Efficacy of Cold-Water Immersion in Treating Delayed Onset Muscle Soreness in Male Distance Runners: 2736: Board #35 June 3 2:00 PM - 3:30 PM : Medicine & Science in Sports & Exercise

Journal Logo

F-22 Free Communication/Poster - Clinical Exercise Physiology 5 (Clinical Exercise Physiology Association): JUNE 3, 2011 1: 00 PM - 6: 00 PM: ROOM: Hall B

Efficacy of Cold-Water Immersion in Treating Delayed Onset Muscle Soreness in Male Distance Runners


Board #35 June 3 2:00 PM - 3:30 PM

Snyder, James G.; Ambegaonkar, Jatin P.; Winchester, Jason B.; McBride, Jeffrey M.; Andre, Matthew J.; Nelson, Arnold G. FACSM

Author Information
Medicine & Science in Sports & Exercise 43(5):p 766, May 2011. | DOI: 10.1249/01.MSS.0000402128.66983.f7
  • Free

PURPOSE:Cold-water immersion (CWI) is a frequently used modality to treat Delayed-Onset Muscle-Soreness (DOMS); however its effectiveness in attenuating performance decrements remains unclear. Therefore we examined CWI effectiveness in reducing the negative effects of DOMS on single-leg triple hop performance (SLTH) in competitive distance runners.

METHODS:Twelve male distance runners (Age: 19.25±1.14yrs, Height: 177.91±3.96cm, Weight: 65.44±4.77kg) participated in four consecutive days of testing. Baselines (D1) on single leg triple hops for total distance (SLTH, cm) and surface electromyography muscle activation (sEMG, mV) on the lateral gastrocnemius (LG), medial and lateral hamstrings (MH, LH) and lateral quadriceps (LQ) were established on Day 1. Bilateral DOMS was then induced with a drop jump protocol. Next, subjects randomly received CWI therapy (13°C for 20 minutes) on one leg (Tr) with the contralateral leg being the control (Cr). On Days 2, 3, and 4 subjects repeated SLTH and sEMG on each leg and received CWI on the same leg (Tr). Separate 2×4 repeated measures ANOVAs examined SLTH and sEMG differences across interventions and days with separate one-way repeated measures ANOVAs examining sEMG differences across days (p≤0.05).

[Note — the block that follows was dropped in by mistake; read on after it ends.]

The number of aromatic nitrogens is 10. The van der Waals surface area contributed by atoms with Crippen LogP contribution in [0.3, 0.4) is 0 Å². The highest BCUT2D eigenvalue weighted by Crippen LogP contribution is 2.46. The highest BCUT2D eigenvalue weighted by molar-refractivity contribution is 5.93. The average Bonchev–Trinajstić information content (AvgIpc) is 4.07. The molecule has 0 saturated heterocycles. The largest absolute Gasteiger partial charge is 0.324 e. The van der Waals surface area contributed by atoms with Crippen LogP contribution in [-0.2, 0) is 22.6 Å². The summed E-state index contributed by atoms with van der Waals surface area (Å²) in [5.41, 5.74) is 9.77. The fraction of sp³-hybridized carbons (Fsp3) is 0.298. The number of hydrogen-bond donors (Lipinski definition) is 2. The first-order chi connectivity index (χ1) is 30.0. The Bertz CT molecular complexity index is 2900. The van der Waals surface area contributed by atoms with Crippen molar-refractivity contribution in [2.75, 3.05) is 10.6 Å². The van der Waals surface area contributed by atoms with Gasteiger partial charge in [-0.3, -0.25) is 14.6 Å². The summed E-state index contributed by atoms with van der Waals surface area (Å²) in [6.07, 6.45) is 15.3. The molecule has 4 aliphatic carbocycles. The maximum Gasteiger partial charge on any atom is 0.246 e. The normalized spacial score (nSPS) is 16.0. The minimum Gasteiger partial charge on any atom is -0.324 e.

RESULTS: SLTH distances improved slightly between D1 and D4 (233.06±24.96, 244.55±21.17) (P=.028) in Cr after DOMS was induced. In Tr SLTH distances increased significantly between D1 and D4 (226.39±21.07, 255.18±24.92) (P=0.004). Comparisons between Cr and Tr over 4 days found significant differences at D3 (P=.037) and D4 (P=.042). In Tr, muscle activation amplitudes were significantly different across the days in all muscles (LG: p<.001, MH: p<.001, LH: p<.001, LQ: p<.001), with the amplitudes consistently lower than baseline on D2 but recovering to baseline by D3 in all muscles. However, in Cr activation amplitudes were not different in the muscle except in the LQ (p<.001) where amplitudes on D3 were lower than on D1 and D4.

CONCLUSIONS: Using CWI appeared to successfully help recovery as seen on the SLTH and muscle activation amplitudes. Therefore, CWI is a positive treatment modality to improve subsequent performances following DOMS.

© 2011 American College of Sports Medicine